From USDA | April 13, 2018
This month’s WASDE includes significant revisions to USDA’s loss attribute for Australia and Brazil beginning in 2010/11. The cumulative effect of these changes is equivalent to a stocks reduction of 1.25 million bales by 2017/18, which would be about 2 percent of total world stocks, however, other balance sheet changes mostly offset this adjustment.
In Brazil and Australia, USDA has historically maintained significant negative losses. Losses or residuals are carried for countries when stocks estimated from the balance sheet flows do not match estimates of stocks based on direct observation or market conditions.
In these cases, negative losses for past years reflected a variety of factors, including incomplete coverage of growing regions or gins, changes in moisture content, and deficiencies in data reporting from official sources, collectively believed to result in a net underestimation of production.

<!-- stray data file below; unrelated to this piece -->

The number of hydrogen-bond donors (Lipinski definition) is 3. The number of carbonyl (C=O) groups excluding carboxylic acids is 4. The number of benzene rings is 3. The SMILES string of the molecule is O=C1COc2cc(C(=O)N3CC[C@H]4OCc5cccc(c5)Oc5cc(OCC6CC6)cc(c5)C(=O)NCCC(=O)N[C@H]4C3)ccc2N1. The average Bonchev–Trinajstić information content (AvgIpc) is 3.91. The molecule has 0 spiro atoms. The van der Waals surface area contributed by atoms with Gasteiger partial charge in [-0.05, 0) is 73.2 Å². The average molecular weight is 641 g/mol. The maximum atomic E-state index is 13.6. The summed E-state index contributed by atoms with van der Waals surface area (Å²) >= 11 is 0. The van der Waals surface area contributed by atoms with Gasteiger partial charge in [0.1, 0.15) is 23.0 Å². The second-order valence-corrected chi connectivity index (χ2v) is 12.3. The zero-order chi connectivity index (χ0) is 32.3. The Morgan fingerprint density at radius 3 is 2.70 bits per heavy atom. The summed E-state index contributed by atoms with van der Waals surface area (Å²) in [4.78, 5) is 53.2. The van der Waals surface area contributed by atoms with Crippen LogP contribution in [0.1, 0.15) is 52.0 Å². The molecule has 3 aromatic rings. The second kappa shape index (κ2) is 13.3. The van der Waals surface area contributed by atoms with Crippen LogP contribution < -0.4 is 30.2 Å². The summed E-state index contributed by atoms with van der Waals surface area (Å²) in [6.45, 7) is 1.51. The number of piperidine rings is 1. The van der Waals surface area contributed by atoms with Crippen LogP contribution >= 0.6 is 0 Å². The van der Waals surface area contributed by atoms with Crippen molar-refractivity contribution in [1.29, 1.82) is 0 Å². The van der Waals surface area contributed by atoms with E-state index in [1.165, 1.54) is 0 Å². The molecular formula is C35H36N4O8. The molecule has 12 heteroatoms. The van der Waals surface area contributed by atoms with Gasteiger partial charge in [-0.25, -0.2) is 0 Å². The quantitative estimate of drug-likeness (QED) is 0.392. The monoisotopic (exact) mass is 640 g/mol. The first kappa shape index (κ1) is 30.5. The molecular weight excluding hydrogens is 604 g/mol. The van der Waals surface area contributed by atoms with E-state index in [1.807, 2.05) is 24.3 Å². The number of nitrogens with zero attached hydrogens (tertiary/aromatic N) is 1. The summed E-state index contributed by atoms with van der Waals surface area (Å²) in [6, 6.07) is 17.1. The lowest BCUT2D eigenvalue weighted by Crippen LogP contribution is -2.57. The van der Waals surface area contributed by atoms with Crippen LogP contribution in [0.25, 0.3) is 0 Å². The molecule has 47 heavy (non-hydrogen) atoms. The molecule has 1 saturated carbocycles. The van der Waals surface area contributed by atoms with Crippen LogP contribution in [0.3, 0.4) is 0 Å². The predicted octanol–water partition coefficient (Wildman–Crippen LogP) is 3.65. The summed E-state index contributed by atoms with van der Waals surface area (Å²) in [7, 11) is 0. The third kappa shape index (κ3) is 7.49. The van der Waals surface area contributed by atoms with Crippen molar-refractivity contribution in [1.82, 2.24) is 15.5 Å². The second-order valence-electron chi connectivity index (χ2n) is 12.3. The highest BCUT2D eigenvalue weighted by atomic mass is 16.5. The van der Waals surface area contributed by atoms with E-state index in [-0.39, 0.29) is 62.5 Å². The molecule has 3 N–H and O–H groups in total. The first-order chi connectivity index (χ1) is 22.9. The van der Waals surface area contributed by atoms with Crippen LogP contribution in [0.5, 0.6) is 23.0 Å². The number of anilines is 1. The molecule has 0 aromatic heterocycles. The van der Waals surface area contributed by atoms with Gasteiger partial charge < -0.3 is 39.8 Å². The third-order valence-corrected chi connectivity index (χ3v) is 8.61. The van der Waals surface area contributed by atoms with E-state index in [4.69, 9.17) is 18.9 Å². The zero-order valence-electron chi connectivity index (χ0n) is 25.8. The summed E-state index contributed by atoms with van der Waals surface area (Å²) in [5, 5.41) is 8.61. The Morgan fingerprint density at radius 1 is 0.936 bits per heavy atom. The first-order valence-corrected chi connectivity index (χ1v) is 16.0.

USDA has now determined that these statistical residuals are no longer necessary as data quality has improved for many countries around the world over the last decade, including Australia and Brazil. USDA internal local-marketing-year balance sheet calculations further suggest that these negative losses served to inflate WASDE-reported stocks relative to actual local market conditions; that is, trade patterns suggested the monthly low point in stocks was lower than the loss-inclusive balance sheet indicated.
In Brazil in particular, it is observed that removing this loss estimate brings WASDE more in line with both government and industry estimates of stock-holding. Although phasing out these residuals results in a combined downward adjustment in 2017/18 in these two countries of 1.25 million bales, year-over-year changes in stocks are little changed.
Combined with higher production, Brazil’s 2017/18 ending stocks are lowered just 300,000 bales, to 8.0 million. Combined with a lower export forecast, Australia’s 2017/18 ending stocks are lowered 100,000 bales. Full report. (Source: Agfax.com)